• Underestimating the Complexity of the Project: Many projects run into problems because they are new in an industry and have never been done before. In those cases, project managers and participants don't fully know what to expect, or who to look to for additional guidance.
  • Lack of Change Control: While you can expect there to be a degree of scope creep in most projects, it is important to have a process to manage these changes.
  • Perceived Additional Value: This refers to exceeding the scope of a project in the belief that value is being added. However without proper analysis of the change request, there is no guarantee that the change will increase value or customer satisfaction.


How to Control Scope Creep
Managing scope creep in project management is a challenging job that needs to be addressed at the beginning, and throughout, each project's life cycle. Here are some basic guidelines to set for yourself to successfully control the scope of your project:
  • Understand the priorities of the project sponsors: Make a list that you can refer to throughout the project. Items should include budget, deadline, feature delivery and customer satisfaction. You’ll use this list to justify your scheduling decisions or to support your need to defer additional requests once the project has commenced.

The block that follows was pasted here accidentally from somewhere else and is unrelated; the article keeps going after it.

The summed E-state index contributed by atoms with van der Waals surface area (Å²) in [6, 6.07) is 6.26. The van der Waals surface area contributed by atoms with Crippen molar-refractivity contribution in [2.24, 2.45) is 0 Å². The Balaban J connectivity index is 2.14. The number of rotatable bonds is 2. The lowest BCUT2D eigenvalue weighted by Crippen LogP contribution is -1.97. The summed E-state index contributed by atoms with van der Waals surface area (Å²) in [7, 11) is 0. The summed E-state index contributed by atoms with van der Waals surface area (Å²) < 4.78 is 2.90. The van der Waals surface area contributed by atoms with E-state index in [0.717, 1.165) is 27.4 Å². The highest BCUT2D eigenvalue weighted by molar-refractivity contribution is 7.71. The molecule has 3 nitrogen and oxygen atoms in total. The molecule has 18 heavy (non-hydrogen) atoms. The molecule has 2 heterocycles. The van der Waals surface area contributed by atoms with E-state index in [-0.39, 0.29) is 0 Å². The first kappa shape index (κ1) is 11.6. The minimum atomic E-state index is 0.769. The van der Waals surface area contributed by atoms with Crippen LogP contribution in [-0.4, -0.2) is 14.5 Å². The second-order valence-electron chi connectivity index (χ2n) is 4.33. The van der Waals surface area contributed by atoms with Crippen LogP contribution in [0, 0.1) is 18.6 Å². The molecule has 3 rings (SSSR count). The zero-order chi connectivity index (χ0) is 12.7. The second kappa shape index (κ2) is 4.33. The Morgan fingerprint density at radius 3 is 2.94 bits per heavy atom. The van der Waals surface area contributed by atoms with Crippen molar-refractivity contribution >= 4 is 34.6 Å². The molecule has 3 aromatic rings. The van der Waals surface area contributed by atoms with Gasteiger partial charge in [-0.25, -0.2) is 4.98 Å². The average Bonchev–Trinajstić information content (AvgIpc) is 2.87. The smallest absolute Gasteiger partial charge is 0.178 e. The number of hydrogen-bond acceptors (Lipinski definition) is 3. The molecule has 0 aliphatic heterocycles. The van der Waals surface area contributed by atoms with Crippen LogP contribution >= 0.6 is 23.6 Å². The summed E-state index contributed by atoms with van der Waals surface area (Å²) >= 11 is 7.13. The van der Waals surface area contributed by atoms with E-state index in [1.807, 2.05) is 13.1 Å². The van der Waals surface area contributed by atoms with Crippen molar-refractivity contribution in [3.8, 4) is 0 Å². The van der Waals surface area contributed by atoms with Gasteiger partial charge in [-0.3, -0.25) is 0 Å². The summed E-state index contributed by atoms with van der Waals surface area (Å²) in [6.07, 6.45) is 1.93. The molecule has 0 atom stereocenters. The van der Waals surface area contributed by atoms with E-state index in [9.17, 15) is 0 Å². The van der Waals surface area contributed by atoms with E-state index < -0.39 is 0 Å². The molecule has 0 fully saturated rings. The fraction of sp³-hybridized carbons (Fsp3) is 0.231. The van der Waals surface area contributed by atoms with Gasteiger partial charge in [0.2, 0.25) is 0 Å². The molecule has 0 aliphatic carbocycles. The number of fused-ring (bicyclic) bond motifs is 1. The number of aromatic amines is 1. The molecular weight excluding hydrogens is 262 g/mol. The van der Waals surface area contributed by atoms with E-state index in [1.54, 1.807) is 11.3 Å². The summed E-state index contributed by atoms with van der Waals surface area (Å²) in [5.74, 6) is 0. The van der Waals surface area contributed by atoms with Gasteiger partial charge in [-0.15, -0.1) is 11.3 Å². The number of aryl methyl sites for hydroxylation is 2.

• Define your deliverables: Deliverables should include general descriptions of functionality to be included within the project. Make sure you have them approved by the project sponsors.
  • Break the project down into milestones: Complete a thorough project schedule and make sure you identify the critical paths within the timeline. Be sure to leave a little room in the project schedule for change requests or an error. If your schedule is tight, reevaluate your deliverables to see if any can be deferred until after the team completes the primary project requirements. Seek schedule approval by the project sponsor, then notify all key project participants.
  • Expect that there will be scope creep: Implement a change process early and inform the project sponsor and participants of your processes. A basic change control process must include a means to identify the affect on the project timeline, budget and resources. In addition, it must require an approval for the changes to be implemented and a recognition of any impact.

I encourage you to leave a comment by clicking on "...comments" below...

David Schuchman